• Don’t be afraid to be wrong. You don’t need to have hard evidence or proof of child abuse or neglect to report your concerns. If you’re wrong, social workers and investigators will soon discover that and close the case. It might be uncomfortable for the alleged abuser and he or she may get angry. But you can report anonymously, and it’s far better to risk someone taking offense or social workers finding no evidence of abuse than for a child to suffer because no one speaks up.
• Actions often speak volumes. Does a young child cringe, raise an arm defensively or try to hide when her mother turns to her? These behaviors can be the reflexive response of a child who’s frequently hit. Do you know a child who has become withdrawn, had a persistent loss of appetite, or started doing poorly in school? Changes in behavior may signal a variety of emotional problems, including abuse and neglect. What about witnessing an adult lose their patience with a child at a store or other public place in a manner that seems over-the-top? If it appears to be an emergency, call 911, Golay says. Otherwise, try to defuse the situation. “You might smile at the parent and say something like, ‘It can be so hard to bring kids shopping. I remember it well.’ Scolding or criticizing will only make the situation worse, but attention and understanding words may calm the person.”
• How to report your concerns? If you want to talk to a professional crisis counselor before making a report, call Childhelp National Child Abuse Hotline, 1-800-4-A-CHILD (1-800-422-4453). While counselors cannot file a report for you, they can answer your questions, provide information about resources, and discuss the situation that has drawn your concern. The hotline is staffed 24 hours a day, 7 days a week. To report abuse, each state has a toll-free number; find the list at tinyurl.com/ReportChildAbuse. If you witness a situation that requires an immediate law enforcement response, call 911.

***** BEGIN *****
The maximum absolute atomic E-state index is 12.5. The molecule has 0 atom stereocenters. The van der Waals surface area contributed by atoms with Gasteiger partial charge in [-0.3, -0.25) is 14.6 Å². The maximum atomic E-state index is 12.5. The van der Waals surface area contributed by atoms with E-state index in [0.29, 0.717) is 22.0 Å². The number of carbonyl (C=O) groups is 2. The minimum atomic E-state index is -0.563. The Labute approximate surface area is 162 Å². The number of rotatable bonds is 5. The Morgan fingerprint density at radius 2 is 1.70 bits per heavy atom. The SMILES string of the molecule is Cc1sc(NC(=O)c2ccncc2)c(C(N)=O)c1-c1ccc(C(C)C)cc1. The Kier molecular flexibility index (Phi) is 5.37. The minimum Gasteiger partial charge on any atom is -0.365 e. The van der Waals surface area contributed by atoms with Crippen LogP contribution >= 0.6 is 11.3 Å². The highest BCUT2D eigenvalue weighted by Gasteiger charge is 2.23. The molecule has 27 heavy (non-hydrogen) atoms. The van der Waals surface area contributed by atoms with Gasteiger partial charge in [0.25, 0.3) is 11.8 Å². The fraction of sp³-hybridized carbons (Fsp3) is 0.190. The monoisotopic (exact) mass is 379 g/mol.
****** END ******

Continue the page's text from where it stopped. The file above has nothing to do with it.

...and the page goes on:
“Whatever you do,” says Golay, “do something.”
“We’re all very aware of child abuse and neglect, but still, most people continue to hang back and say or do nothing when they have concerns,” she says. “This is not acceptable. We all have a duty to keep our children safe.”
About Rayne E. Golay
Rayne E. Golay is a certified drug and alcohol counselor whose work with addicts informs her understanding and insights into the consequences of child abuse. She has a Master’s in Psychology and is a lifelong reader and writer. The Wooden Chair, published in 2013 by Untreed Reads, won the Royal Palm Literary Award for mainstream literature in the 2005 Florida Writers Association’s competition. She hopes that this story inspires witnesses to speak up for children whom they suspect are suffering from any form of abuse and/or neglect.